New Zealand examining AI ethical framework
The government of New Zealand is considering an ethical framework and an action plan on how to deal with the impacts of artificial intelligence. The announcement came after a group of companies and organisations in the country raised ethical concerns about AI.
“There are long-term implications for core legal principles like legal responsibility, agency and causation. AI raises many new ethical concerns relating to bias, fairness, transparency and accountability”, the Artificial Intelligence Forum of New Zealand (AIFNZ) writes in a recent report.
New Zealand’s Minister for Government Digital Services Clare Curran says an action plan and ethical framework are urgently needed. “An ethical framework will give people the tools to participate in conversations about Artificial Intelligence (AI) and its implications in our society and economy,” Curran says.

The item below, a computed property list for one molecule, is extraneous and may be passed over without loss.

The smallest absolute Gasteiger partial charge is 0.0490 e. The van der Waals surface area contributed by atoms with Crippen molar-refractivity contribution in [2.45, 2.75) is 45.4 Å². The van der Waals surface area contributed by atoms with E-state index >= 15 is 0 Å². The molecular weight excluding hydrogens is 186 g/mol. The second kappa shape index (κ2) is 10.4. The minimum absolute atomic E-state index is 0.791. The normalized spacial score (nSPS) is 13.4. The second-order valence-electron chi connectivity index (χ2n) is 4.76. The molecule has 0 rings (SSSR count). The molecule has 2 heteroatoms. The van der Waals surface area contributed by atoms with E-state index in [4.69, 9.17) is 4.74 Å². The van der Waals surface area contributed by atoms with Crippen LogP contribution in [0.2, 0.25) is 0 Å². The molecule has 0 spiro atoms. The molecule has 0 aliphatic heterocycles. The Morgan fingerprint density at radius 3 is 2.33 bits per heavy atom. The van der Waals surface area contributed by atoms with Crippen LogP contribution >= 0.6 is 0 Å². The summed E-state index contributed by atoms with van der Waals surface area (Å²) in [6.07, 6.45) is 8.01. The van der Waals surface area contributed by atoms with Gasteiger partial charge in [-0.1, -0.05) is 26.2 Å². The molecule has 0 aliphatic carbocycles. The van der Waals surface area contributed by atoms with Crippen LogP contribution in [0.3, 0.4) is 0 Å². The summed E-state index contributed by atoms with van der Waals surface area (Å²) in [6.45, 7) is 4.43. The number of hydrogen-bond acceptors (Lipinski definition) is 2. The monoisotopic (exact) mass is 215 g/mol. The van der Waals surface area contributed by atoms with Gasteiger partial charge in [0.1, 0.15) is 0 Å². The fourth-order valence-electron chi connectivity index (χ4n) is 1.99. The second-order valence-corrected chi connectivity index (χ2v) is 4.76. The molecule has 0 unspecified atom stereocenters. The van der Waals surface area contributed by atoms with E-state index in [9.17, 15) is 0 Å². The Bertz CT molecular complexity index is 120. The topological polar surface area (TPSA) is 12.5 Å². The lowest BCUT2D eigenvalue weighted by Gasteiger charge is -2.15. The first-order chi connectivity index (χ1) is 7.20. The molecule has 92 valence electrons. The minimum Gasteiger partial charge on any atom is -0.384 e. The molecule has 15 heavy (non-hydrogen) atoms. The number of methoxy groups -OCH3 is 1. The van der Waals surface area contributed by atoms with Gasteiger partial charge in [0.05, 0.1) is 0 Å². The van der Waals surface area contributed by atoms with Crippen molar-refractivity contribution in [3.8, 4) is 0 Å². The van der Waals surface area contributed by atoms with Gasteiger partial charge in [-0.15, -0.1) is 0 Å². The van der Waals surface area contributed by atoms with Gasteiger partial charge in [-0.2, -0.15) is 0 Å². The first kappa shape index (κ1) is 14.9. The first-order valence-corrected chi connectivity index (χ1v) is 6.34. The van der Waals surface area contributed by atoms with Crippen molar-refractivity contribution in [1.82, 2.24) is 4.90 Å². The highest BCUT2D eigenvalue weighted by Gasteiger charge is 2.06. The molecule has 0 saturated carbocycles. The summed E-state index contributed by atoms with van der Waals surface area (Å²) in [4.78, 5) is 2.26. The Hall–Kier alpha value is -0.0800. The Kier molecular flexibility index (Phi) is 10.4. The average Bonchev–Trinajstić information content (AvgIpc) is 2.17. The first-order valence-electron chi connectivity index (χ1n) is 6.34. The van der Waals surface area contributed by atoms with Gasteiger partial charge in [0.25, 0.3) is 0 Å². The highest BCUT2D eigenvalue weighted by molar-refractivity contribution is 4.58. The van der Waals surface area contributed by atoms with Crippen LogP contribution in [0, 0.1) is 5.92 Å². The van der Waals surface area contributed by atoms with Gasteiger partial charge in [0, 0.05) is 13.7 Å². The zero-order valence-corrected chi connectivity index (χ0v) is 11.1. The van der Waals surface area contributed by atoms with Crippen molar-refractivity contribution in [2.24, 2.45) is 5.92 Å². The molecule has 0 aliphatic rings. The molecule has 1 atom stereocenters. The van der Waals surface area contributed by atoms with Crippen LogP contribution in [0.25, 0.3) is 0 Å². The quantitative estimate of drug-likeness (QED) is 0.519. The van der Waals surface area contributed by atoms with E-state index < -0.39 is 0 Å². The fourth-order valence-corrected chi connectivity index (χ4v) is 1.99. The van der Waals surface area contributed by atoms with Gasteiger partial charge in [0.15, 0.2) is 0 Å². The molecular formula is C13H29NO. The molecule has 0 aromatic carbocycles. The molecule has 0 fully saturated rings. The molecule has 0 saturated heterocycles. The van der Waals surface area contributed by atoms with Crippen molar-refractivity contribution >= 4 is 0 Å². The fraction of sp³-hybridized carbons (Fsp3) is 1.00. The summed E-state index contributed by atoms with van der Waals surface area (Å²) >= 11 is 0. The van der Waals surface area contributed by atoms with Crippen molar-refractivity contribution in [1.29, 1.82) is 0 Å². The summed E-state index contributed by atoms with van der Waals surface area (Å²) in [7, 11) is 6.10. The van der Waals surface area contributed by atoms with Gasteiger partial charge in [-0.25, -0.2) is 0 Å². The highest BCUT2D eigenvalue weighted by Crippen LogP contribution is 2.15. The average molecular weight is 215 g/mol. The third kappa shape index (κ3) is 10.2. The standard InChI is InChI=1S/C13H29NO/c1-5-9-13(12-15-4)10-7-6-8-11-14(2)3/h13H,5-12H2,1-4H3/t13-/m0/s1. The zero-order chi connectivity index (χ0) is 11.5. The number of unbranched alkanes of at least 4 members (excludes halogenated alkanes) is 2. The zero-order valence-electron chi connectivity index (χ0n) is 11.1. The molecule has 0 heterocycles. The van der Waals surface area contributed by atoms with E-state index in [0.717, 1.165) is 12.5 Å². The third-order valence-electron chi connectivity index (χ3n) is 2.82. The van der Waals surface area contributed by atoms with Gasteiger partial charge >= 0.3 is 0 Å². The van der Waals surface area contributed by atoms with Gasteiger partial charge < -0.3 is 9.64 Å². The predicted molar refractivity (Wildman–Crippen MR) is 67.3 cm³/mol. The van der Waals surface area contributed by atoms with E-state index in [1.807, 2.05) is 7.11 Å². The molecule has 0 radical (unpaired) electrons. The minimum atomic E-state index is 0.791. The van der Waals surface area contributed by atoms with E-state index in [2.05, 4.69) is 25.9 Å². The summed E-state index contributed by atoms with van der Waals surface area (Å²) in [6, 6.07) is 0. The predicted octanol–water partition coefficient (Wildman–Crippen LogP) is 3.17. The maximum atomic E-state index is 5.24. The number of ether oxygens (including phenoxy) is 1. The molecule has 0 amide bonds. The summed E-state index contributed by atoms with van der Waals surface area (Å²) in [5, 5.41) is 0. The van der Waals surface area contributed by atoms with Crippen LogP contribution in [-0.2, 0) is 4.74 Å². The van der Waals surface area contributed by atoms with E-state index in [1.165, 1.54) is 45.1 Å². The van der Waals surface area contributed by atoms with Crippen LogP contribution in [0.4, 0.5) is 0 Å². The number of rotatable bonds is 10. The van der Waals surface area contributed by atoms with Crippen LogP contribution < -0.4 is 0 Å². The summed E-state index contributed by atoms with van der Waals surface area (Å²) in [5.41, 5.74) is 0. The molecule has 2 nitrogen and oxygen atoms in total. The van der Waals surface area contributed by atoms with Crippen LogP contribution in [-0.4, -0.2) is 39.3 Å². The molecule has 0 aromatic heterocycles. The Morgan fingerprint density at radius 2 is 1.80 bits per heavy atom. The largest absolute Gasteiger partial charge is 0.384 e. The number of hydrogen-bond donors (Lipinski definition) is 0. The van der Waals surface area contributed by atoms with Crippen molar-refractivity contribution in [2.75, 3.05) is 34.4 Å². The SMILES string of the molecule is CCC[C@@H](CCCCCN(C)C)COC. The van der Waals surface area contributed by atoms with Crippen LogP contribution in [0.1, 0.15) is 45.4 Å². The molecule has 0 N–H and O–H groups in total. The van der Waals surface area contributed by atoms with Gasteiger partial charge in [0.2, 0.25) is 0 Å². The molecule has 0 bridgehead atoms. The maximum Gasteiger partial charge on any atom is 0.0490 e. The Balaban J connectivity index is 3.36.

The AIFNZ, a group of 43 organisations, in it’s report gives the example of an AI system that makes recommendations to banks on whether people can apply for a loan. “In a traditional banking environment, if you weren’t successful you can ask why you weren’t approved for a loan and receive a reply. But if a loan is turned down by an AI system, it won’t necessarily be able to explain why, even with extensive auditing features.”
“Currently, there are no laws requiring the developer of an AI system to design the system so that it can explain its decisions. In fact, in many cases, the algorithms are proprietary and the company who created them won’t have to unless legally compelled to,” the AIFNZ says.